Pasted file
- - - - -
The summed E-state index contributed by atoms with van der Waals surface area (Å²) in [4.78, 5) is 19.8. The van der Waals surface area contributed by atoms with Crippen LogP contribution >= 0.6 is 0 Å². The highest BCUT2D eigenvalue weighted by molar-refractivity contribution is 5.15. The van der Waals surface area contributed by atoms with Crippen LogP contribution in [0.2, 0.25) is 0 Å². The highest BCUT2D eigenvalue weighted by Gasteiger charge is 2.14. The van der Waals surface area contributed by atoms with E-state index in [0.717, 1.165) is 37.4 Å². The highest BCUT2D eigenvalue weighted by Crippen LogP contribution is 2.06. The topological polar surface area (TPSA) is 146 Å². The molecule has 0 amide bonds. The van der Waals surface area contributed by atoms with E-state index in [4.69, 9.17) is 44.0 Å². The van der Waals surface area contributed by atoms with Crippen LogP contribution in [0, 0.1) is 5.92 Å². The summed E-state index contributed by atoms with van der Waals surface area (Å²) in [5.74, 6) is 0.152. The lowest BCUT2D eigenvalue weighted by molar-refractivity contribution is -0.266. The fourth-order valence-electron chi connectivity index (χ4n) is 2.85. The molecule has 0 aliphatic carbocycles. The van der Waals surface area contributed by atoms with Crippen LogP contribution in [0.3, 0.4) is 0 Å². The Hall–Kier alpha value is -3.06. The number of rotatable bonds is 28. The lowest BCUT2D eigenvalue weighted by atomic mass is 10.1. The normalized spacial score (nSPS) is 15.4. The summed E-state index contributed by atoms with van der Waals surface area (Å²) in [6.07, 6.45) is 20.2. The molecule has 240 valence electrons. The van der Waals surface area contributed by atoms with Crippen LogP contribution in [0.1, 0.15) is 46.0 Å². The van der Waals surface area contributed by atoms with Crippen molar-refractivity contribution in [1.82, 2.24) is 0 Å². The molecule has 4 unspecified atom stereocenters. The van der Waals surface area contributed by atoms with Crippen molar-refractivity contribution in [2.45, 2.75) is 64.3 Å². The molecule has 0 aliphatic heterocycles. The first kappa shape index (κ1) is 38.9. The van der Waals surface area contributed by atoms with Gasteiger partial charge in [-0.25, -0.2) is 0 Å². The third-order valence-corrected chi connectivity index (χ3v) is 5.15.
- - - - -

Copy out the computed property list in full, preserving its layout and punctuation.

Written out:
The summed E-state index contributed by atoms with van der Waals surface area (Å²) in [4.78, 5) is 19.8. The van der Waals surface area contributed by atoms with Crippen LogP contribution >= 0.6 is 0 Å². The highest BCUT2D eigenvalue weighted by molar-refractivity contribution is 5.15. The van der Waals surface area contributed by atoms with Crippen LogP contribution in [0.2, 0.25) is 0 Å². The highest BCUT2D eigenvalue weighted by Gasteiger charge is 2.14. The van der Waals surface area contributed by atoms with E-state index in [0.717, 1.165) is 37.4 Å². The highest BCUT2D eigenvalue weighted by Crippen LogP contribution is 2.06. The topological polar surface area (TPSA) is 146 Å². The molecule has 0 amide bonds. The van der Waals surface area contributed by atoms with E-state index in [4.69, 9.17) is 44.0 Å². The van der Waals surface area contributed by atoms with Crippen LogP contribution in [0, 0.1) is 5.92 Å². The summed E-state index contributed by atoms with van der Waals surface area (Å²) in [5.74, 6) is 0.152. The lowest BCUT2D eigenvalue weighted by molar-refractivity contribution is -0.266. The fourth-order valence-electron chi connectivity index (χ4n) is 2.85. The molecule has 0 aliphatic carbocycles. The van der Waals surface area contributed by atoms with Crippen LogP contribution in [0.3, 0.4) is 0 Å². The Hall–Kier alpha value is -3.06. The number of rotatable bonds is 28. The lowest BCUT2D eigenvalue weighted by atomic mass is 10.1. The normalized spacial score (nSPS) is 15.4. The summed E-state index contributed by atoms with van der Waals surface area (Å²) in [6.07, 6.45) is 20.2. The molecule has 240 valence electrons. The van der Waals surface area contributed by atoms with Crippen LogP contribution in [0.1, 0.15) is 46.0 Å². The van der Waals surface area contributed by atoms with Crippen molar-refractivity contribution in [1.82, 2.24) is 0 Å². The molecule has 4 unspecified atom stereocenters. The van der Waals surface area contributed by atoms with Crippen molar-refractivity contribution in [2.45, 2.75) is 64.3 Å². The molecule has 0 aliphatic heterocycles. The first kappa shape index (κ1) is 38.9. The van der Waals surface area contributed by atoms with Gasteiger partial charge in [-0.25, -0.2) is 0 Å². The third-order valence-corrected chi connectivity index (χ3v) is 5.15.